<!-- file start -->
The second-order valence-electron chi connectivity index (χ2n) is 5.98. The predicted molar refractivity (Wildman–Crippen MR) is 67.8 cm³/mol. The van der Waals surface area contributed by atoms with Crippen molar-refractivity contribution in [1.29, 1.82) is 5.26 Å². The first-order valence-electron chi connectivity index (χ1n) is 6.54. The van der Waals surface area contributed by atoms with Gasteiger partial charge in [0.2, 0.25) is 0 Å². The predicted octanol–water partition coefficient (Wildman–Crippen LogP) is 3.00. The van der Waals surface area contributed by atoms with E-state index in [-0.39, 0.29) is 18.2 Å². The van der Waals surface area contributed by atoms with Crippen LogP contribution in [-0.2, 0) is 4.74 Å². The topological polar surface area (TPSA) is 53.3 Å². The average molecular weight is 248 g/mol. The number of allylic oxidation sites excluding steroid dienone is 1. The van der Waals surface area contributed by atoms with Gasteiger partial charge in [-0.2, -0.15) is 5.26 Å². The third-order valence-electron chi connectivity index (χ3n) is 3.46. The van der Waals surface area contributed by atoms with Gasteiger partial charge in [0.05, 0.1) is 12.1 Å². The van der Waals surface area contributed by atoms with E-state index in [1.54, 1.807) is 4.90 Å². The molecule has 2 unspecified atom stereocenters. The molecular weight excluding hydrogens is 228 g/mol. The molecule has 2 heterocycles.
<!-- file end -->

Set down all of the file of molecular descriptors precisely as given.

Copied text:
The second-order valence-electron chi connectivity index (χ2n) is 5.98. The predicted molar refractivity (Wildman–Crippen MR) is 67.8 cm³/mol. The van der Waals surface area contributed by atoms with Crippen molar-refractivity contribution in [1.29, 1.82) is 5.26 Å². The first-order valence-electron chi connectivity index (χ1n) is 6.54. The van der Waals surface area contributed by atoms with Gasteiger partial charge in [0.2, 0.25) is 0 Å². The predicted octanol–water partition coefficient (Wildman–Crippen LogP) is 3.00. The van der Waals surface area contributed by atoms with E-state index in [-0.39, 0.29) is 18.2 Å². The van der Waals surface area contributed by atoms with Crippen LogP contribution in [-0.2, 0) is 4.74 Å². The topological polar surface area (TPSA) is 53.3 Å². The average molecular weight is 248 g/mol. The number of allylic oxidation sites excluding steroid dienone is 1. The van der Waals surface area contributed by atoms with Gasteiger partial charge in [-0.2, -0.15) is 5.26 Å². The third-order valence-electron chi connectivity index (χ3n) is 3.46. The van der Waals surface area contributed by atoms with Gasteiger partial charge in [0.05, 0.1) is 12.1 Å². The van der Waals surface area contributed by atoms with E-state index in [1.54, 1.807) is 4.90 Å². The molecule has 2 unspecified atom stereocenters. The molecular weight excluding hydrogens is 228 g/mol. The molecule has 2 heterocycles.